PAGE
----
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Finding an Intensive or Residential Program for OCD Treatment

The International OCD Foundation’s Directory of Clinics and Programs can be found at this link: iocdf.org You can search by location, type of program, age population served, specialties (e.g., scrupulosity, BDD, BFRBs), treatment strategies used, and payment types. Below is how the IOCDF classifies the various types of higher-level care for OCD.

Levels of Care:

  • Specialty Outpatient: These are clinics where several outpatient therapists work together in a treatment center that primarily focuses on treating OCD and related disorders, and as a result may have more experience and training in the OCD and related disorders field. They typically offer traditional outpatient therapy (usually 45–60 minute sessions, 1–2 times per week), but may also offer additional programs, such as support groups and group therapy.
  • Intensive Treatment: For individuals with severe OCD or who have not responded to traditional outpatient treatment, intensive treatment (up to 90 minutes per session, and meeting more frequently than 1–2 times per week) may be helpful. When intensive treatment is offered as part of a structured program, several days a week, for a specific period of time (4–6 weeks, for example). This is called an Intensive Outpatient Program, or IOP. IOPs may also have additional services associated with them, including group therapy, family therapy, and/or support groups.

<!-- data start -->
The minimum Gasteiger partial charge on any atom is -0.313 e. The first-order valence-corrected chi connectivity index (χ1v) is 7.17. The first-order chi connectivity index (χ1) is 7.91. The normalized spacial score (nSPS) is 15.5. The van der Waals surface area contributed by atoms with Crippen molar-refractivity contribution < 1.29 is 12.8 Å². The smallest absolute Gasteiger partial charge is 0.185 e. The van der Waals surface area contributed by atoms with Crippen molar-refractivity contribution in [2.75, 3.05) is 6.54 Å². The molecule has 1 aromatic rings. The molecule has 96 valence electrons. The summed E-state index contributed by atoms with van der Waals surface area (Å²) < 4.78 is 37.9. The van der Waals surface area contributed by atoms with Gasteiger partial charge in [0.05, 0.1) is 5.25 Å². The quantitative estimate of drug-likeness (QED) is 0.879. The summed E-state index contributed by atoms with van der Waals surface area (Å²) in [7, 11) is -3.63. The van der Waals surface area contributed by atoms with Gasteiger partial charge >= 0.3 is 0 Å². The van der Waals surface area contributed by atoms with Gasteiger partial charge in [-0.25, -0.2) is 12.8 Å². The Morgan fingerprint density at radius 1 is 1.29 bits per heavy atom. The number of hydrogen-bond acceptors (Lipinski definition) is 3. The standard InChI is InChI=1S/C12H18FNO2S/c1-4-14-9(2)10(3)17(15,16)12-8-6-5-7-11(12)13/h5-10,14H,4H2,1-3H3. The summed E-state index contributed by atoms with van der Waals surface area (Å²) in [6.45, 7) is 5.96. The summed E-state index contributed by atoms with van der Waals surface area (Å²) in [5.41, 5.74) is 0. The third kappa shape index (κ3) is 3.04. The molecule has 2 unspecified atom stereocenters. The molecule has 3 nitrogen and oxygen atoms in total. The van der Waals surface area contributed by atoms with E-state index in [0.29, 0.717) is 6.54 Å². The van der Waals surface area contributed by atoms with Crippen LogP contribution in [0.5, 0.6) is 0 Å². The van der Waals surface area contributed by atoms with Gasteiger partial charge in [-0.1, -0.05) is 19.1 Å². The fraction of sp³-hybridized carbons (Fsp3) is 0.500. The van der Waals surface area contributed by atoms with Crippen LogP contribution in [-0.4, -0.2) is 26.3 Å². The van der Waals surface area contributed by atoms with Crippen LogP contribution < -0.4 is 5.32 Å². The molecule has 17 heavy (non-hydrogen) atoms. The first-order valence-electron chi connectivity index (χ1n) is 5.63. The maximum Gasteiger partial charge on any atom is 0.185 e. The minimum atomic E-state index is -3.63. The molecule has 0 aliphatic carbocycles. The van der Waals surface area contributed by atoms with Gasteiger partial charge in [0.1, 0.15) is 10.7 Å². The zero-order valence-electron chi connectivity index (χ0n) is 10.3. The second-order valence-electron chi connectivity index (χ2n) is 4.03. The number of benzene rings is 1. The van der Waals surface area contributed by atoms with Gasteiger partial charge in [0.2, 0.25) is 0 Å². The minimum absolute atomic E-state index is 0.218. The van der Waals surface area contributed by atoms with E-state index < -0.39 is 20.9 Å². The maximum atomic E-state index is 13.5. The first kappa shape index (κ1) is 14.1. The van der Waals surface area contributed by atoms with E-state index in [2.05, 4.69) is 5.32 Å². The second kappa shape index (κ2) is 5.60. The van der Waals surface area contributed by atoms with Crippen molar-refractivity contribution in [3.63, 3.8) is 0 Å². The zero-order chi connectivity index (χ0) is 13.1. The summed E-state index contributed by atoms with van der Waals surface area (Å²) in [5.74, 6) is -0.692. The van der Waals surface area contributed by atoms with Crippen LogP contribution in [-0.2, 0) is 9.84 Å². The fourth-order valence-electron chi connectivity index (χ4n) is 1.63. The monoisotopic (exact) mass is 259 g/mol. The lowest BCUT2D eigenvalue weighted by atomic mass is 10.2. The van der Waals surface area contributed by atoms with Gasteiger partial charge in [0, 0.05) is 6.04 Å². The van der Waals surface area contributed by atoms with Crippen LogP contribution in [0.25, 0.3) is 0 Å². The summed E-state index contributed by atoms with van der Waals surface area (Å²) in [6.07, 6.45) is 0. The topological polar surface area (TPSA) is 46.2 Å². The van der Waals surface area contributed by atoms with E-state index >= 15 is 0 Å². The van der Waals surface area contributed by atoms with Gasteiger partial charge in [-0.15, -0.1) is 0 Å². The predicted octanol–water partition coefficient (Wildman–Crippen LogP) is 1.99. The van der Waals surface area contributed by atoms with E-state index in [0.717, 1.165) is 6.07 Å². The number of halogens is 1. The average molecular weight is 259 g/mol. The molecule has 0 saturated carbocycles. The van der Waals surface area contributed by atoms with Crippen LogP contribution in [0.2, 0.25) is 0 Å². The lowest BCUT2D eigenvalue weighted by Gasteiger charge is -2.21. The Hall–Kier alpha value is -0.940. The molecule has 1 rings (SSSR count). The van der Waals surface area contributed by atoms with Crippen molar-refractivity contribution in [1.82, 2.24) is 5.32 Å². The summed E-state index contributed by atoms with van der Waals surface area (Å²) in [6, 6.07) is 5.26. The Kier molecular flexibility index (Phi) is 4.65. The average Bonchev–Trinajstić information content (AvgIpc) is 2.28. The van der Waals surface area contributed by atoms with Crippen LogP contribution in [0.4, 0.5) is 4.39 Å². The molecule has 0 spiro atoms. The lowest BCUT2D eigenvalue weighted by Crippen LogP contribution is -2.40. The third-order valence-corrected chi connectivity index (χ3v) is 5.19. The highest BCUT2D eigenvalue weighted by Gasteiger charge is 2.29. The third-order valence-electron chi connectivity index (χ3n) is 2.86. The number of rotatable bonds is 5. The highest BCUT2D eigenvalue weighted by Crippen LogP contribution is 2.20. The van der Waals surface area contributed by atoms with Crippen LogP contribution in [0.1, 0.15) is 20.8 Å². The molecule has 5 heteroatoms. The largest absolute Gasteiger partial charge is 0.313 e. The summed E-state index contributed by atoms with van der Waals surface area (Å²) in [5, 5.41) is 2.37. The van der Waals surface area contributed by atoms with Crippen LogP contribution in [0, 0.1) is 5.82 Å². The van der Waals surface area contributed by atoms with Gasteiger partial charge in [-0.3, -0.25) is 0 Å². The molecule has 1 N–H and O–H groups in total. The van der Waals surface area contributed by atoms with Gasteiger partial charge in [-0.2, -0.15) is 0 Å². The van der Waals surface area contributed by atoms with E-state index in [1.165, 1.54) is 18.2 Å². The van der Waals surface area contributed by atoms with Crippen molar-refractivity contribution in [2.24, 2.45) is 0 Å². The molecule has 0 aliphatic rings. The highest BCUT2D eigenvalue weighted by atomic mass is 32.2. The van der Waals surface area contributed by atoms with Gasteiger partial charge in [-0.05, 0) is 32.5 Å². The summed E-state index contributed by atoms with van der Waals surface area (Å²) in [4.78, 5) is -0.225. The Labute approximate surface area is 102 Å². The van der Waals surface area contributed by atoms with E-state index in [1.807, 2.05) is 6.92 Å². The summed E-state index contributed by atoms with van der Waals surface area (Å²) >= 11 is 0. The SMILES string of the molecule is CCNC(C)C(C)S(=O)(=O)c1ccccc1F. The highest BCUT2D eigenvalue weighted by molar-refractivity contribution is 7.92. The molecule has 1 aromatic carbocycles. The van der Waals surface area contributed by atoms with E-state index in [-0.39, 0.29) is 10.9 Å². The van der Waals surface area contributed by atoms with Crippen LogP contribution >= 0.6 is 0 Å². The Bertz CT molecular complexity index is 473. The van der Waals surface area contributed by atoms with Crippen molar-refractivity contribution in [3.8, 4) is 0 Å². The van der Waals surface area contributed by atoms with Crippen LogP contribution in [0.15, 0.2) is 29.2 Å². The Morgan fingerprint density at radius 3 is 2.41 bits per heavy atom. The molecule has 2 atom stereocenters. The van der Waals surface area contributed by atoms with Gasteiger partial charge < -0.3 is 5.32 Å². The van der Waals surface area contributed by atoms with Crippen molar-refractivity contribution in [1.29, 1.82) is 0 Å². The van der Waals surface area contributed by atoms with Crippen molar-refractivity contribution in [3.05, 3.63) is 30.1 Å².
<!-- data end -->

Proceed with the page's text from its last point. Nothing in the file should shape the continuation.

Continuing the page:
• Residential: Individuals who do not have access to an intensive outpatient treatment program in their area may choose to travel to a residential program. Residential programs may also be helpful for individuals who have not responded to traditional or intensive outpatient treatment. At these programs, clients live at the treatment center with care available around the clock. Residential programs are very structured, offering Cognitive Behavior Therapy (including a heavy emphasis on Exposure and Response Prevention) in group and individual treatment formats, medication treatment, and family therapy, which all form the core components of the program’s treatment services. Unlike “inpatient” programs, patients are able to leave the facility or hospital grounds for additional therapy opportunities or for recreation. As a result, residential programs are sometimes referred to as “unlocked” units.